Many nations around the world have signed tax exchange agreements with the United States. Similar to the new FATCA law, the agreements are intended to promote tax transparency and reduce tax evasion. Under the agreement, both nations will cooperate with one another and exchange tax information. These tax exchange pacts are necessary to avoid double taxation of Brazilian companies doing business in the U.S. and American companies with operations in Brazil.
Brazil’s FATCA and tax exchange agreements stalled last year after evidence surfaced that the United States was spying on Brazilian President Dilma Rousseff. The spying incident came to light after being disclosed by former defense contractor Edward Snowden.
Those revelations set off a firestorm of protests. Last September President Rousseff said, “Without the right of privacy, there is no real freedom of speech or freedom of opinion, and so there is no actual democracy. Without respect for [a nation’s] sovereignty, there is no basis for proper relations among nations.”
The spying revelations last year caused Roussef to cancel a trip to Washington and delay signing of the tax exchange pact. The FATCA agreement still has not been signed although Brazil agreed to its terms earlier this summer.
Even though President Obama has yet to formally apologize, regulators in both countries agree that FATCA and the mutual exchange pacts are in each country’s best interests. With both nations coming to terms, Brazilian and American companies avoid double taxation and tax officials in both countries have an easier time tracking tax evasion and money laundering activities that utilize offshore accounts.
Brazil is already cooperating with other developed countries to form a larger, global tax information exchange pact.
FATCA requires banks and financial institutions to review their account base and report those accounts with ties to the United States. Under FATCA, the Brazilian financial institutions will become the eyes and ears of the IRS. Once signed, the FATCA intergovernmental agreement suggests that US will provide similar information to Brazil. The tax exchange agreement allows businesses to avoid double tax and promotes cooperation between Brazilian and US regulators.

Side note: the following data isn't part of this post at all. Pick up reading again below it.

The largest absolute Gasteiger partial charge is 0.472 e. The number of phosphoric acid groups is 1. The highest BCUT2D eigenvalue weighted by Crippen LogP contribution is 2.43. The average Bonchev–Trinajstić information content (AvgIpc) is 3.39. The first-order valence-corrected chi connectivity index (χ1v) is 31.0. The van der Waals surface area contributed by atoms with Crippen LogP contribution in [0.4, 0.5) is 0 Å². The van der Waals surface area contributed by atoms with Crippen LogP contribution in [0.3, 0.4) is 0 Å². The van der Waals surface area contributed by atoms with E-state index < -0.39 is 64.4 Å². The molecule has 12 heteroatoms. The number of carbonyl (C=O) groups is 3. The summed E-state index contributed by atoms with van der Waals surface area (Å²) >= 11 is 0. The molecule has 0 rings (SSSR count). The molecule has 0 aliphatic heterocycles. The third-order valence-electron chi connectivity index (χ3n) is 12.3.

What does this mean for U.S. taxpayers with assets or accounts in Brazil? Plenty. Businesses or individuals that are already in compliance with U.S. foreign reporting requirements have little to worry. Those that aren’t in compliance because they don’t understand those laws or have intentionally used Brazilian accounts or nominee entities to hide assets are now at a much greater risk of detection. The fines and penalties associated with unreported foreign financial assets are huge.
Beginning July 1st, foreign banks are required to sort their account base and report accounts with ties to the United States. The new tax exchange agreement will allow both countries to exchange information on taxpayers engaging in cross border activities. Because the tax exchange agreement addresses double taxation, it may be beneficial for businesses that have activities in both countries.
As this post suggests, cross border tax issues and foreign bank account reporting are complex issues. Changes occur daily meaning most tax lawyers and accountants aren’t up to speed. If you do business in more than one country or have assets in a foreign account, make sure you work with your advisers concentrate in these areas.
The FATCA and FBAR lawyers at Mahany & Ertl have concentrate in offshore reporting. For a no obligation, no fee initial consultation, contact attorney Bethany Canfield at or by telephone at (414) 223-0464. All inquiries protected by the attorney client privilege.